I used to write poems a lot when I was young and then older and then older, in fact I’m still writing them. I put up this photo of our dog Cho because he’s really stepping out. Look at his reach and his legs crossing getting ready for his next reach. You’d never know he’s sixteen – a lot of dog years in that forty-five pound body.
I want my writing to be like his hunting. The quality of his reach is impressive, he is steadfast in his focus and nothing ever stops him – from barking or jumping the fence – he is all about showing. I never don’t know what he means.
My hand went numb the first time I formally sat down to write a poem. Not only did I not know what to write, I couldn’t. I got over it and I wrote for many years, gave readings, became a poet around town. I stopped writing for the longest time because I was telling not showing. I wasn’t paying enough attention to dogs – or any animal-being. My first new poem that I could really relate to was about the death of my dog Esme. Her death stunned me – it was sudden, heart attack – but I had leaned on her in a way I don’t think I’ve ever let myself. The quality of her presence drifted into my soul like air I was breathing without thinking about breath.
Here’s a photo of her
and here’s the poem, and yes, it is the anniversary of her death two years ago.
Esme – Greyhound Friend
She rescued me when I rescued her
Today, Monday, is the last time – at 4:30 pm – that I’ll
Be able to say, “last week Esme was…”
My heart is a landslide of rubble, scary places, bad footing.
Now, this day, this minute a week ago I was lying next to her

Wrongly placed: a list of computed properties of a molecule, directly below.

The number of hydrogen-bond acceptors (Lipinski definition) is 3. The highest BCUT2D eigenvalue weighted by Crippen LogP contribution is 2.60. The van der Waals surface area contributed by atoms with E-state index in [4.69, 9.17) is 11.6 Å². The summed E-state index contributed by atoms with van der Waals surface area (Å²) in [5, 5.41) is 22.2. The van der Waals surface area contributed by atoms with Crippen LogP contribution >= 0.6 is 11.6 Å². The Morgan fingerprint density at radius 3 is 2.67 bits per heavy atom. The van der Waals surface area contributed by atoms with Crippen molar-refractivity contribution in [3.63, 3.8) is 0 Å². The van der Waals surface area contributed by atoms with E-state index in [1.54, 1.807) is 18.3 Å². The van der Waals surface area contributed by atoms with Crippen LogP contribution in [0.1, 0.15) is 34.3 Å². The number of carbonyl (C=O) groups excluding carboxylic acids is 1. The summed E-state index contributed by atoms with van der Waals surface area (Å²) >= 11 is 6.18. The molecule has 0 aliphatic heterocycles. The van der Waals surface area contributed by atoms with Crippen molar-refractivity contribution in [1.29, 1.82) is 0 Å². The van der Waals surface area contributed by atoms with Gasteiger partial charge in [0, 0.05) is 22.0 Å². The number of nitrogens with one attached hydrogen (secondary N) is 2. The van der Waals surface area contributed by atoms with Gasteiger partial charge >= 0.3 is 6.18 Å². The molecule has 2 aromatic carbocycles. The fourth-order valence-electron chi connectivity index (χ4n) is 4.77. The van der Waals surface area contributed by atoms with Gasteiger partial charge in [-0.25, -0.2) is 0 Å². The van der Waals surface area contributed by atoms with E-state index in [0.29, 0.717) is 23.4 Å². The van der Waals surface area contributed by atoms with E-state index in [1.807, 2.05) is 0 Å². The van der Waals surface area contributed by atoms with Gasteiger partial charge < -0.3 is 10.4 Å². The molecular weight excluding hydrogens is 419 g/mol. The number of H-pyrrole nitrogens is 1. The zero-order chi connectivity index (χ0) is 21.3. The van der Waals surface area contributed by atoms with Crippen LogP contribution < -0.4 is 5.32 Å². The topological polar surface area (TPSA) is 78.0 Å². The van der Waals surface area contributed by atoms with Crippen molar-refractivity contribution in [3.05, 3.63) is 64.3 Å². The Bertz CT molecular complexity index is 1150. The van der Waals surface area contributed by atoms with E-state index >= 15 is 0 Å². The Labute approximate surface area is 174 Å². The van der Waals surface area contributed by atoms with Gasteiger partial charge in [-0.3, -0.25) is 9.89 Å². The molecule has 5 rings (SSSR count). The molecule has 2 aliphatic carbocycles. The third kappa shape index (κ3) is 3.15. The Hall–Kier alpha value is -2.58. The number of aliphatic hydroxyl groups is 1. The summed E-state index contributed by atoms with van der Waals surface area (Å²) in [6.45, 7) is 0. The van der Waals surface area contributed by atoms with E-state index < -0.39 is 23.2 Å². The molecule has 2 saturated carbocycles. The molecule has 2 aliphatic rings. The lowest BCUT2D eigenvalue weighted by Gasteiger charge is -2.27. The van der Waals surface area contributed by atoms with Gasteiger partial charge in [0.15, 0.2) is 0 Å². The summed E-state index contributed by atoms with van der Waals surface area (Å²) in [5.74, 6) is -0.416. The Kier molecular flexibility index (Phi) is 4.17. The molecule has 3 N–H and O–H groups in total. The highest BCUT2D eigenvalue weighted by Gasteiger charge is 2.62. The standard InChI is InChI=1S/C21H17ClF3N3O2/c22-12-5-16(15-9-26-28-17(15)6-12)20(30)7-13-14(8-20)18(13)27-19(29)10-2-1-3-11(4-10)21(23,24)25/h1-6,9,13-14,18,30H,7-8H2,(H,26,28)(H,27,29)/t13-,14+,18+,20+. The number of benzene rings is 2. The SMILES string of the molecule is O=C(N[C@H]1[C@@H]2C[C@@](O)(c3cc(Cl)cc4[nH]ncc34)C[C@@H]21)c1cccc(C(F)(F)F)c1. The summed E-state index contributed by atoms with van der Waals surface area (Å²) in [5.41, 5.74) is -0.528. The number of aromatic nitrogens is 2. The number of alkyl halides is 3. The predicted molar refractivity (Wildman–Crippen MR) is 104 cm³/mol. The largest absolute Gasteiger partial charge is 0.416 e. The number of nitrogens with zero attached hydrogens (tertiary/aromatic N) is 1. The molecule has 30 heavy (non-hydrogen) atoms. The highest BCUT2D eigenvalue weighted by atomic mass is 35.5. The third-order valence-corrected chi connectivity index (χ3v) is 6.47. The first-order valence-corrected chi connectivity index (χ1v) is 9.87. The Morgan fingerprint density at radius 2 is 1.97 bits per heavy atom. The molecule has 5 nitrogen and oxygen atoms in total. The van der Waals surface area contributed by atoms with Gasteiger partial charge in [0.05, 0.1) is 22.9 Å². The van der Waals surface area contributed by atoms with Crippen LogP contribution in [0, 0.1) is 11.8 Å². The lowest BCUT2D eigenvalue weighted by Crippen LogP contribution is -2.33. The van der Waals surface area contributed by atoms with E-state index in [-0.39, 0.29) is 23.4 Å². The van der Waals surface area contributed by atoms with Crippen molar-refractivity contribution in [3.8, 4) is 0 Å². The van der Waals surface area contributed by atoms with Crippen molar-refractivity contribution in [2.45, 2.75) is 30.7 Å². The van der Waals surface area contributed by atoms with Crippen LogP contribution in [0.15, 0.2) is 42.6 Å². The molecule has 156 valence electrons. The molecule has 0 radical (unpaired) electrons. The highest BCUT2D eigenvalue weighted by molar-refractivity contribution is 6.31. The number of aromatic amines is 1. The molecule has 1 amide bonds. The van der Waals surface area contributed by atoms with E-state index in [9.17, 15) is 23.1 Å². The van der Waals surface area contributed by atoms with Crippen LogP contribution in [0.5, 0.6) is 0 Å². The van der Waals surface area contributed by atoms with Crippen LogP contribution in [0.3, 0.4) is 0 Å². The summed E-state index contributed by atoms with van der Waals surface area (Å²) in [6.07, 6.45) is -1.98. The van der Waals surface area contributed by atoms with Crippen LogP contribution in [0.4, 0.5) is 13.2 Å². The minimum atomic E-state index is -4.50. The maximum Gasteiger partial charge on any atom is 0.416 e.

I was taking her head in my hand, I was feeling her pulse
Her breath, her eyes on me. I felt her limbs be cold in an odd way.
I won’t forget that. I felt her warm belly. I felt her warm ears
And her cold nose and I thought and thought breathing with her
As I was, breathing without thinking of breath, or that thing that rhymes with it.
That point on the trajectory of each life that seeks level, that is level.
Everything else is up and down, hot and cold, short and long.
But death is a flat line. Death is a long time. Death is No More.
Today, Monday, it is 1:45pm. I didn’t know. I had no clue.
When I put her in my car she was breathing. It never occurred to me
She would stop. Or anything. Nothing much was occurring – and everything.
Halfway there I knew. I kept driving. But I knew.
And didn’t wouldn’t couldn’t know – no.
A week ago right now I had no clue. What a blessing.
Her life was a blessing. She blessed me. Her every move
Her looks – they were “come hither” and I did
I can’t bear to put a period with these sentences
Time will tell
Time is telling me
This is Monday, it is almost 2
I still have 2 ½ hours left
And I don’t even know it